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Woman Attacked by Jaguar After Crossing Barrier to Take a Selfie

by | March 19, 2019

A woman in Arizona suffered serious but non-life-threatening injuries after being attacked by a jaguar when she crossed a barrier at a zoo to take a selfie. Last Saturday at Wildlife World Zoo, Aquarium and Safari Park in Litchfield Park, about 20 miles outside of Phoenix in Arizona, a woman suffered serious injuries to her arm after attempting to take a selfie.

By aaltair/shutterstock

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Woman Attacked by Jaguar After Crossing Barrier to Take a Selfie

The woman crossed a barrier while attempting to take a selfie with a jaguar. According to the Rural Metro Fire Department the jaguar swiped at the woman, causing injury to her arm. Paramedics were called upon request of her family and she was taken to a local hospital to treat the laceration on her arm.

In a statement the zoo said that the jaguar was never out of her enclosure and the incident is being fully investigated. According to local news outlet AZFamily.com, the woman returned to the zoo and apologized and admitted that she was fully at fault.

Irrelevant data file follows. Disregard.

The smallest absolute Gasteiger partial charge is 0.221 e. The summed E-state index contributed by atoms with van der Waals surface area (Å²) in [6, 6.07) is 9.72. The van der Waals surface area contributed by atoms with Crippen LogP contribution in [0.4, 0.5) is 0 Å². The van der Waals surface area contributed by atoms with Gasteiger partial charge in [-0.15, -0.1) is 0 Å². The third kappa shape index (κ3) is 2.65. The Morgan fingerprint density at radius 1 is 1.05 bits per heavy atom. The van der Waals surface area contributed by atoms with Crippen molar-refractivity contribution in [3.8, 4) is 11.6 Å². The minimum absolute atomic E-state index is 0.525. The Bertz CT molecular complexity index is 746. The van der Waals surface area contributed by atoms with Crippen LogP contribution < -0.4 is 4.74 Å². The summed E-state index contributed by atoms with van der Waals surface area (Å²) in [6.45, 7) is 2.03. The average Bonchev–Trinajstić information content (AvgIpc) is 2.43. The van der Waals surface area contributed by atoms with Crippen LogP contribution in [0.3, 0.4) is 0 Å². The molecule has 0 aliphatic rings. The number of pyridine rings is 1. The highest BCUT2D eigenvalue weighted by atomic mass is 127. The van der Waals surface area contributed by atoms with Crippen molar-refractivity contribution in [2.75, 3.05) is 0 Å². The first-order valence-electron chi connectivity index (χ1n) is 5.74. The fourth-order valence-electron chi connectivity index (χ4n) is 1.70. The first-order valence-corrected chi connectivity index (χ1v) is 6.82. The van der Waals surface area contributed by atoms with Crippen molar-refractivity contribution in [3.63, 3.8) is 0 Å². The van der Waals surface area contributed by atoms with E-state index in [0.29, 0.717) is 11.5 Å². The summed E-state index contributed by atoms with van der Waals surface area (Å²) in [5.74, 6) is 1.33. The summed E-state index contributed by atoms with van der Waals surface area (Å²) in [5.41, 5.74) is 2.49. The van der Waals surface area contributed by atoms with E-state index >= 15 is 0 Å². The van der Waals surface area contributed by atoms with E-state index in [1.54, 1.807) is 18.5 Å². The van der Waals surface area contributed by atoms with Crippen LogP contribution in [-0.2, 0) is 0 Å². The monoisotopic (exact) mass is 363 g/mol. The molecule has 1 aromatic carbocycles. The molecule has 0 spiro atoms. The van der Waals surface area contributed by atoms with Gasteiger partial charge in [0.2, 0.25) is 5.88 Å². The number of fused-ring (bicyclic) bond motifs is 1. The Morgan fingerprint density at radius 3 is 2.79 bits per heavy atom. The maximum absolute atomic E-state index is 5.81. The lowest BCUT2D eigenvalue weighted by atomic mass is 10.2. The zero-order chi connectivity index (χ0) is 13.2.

After lions and tigers, jaguars are the third largest cat in the world. They are the largest cat native to South and Central America. Jaguars used to live in the wild in the southern states of America but were wiped out by hunters in the 1940’s. The Jaguar has an incredibly powerful jaw that are powerful enough to crack a skull. They are fearsome predators and are known to hunt deer, crocodiles, snakes, monkeys, frogs, and turtles. Unlike most other cats, jaguars do not avoid the water and are excellent swimmers.

Jaguars are solitary creatures. Females can have up to four cubs who stay with them for the first two years of life, learning to hunt and survive. They are most hunted for their fur and ranchers are known to kill them because the cats sometimes prey upon their livestock.

There are only an estimated 15,000 jaguars in the wild.


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Julie Nealon

Associate Editor, New York USA | Contactable via Julie@raisevegan.com

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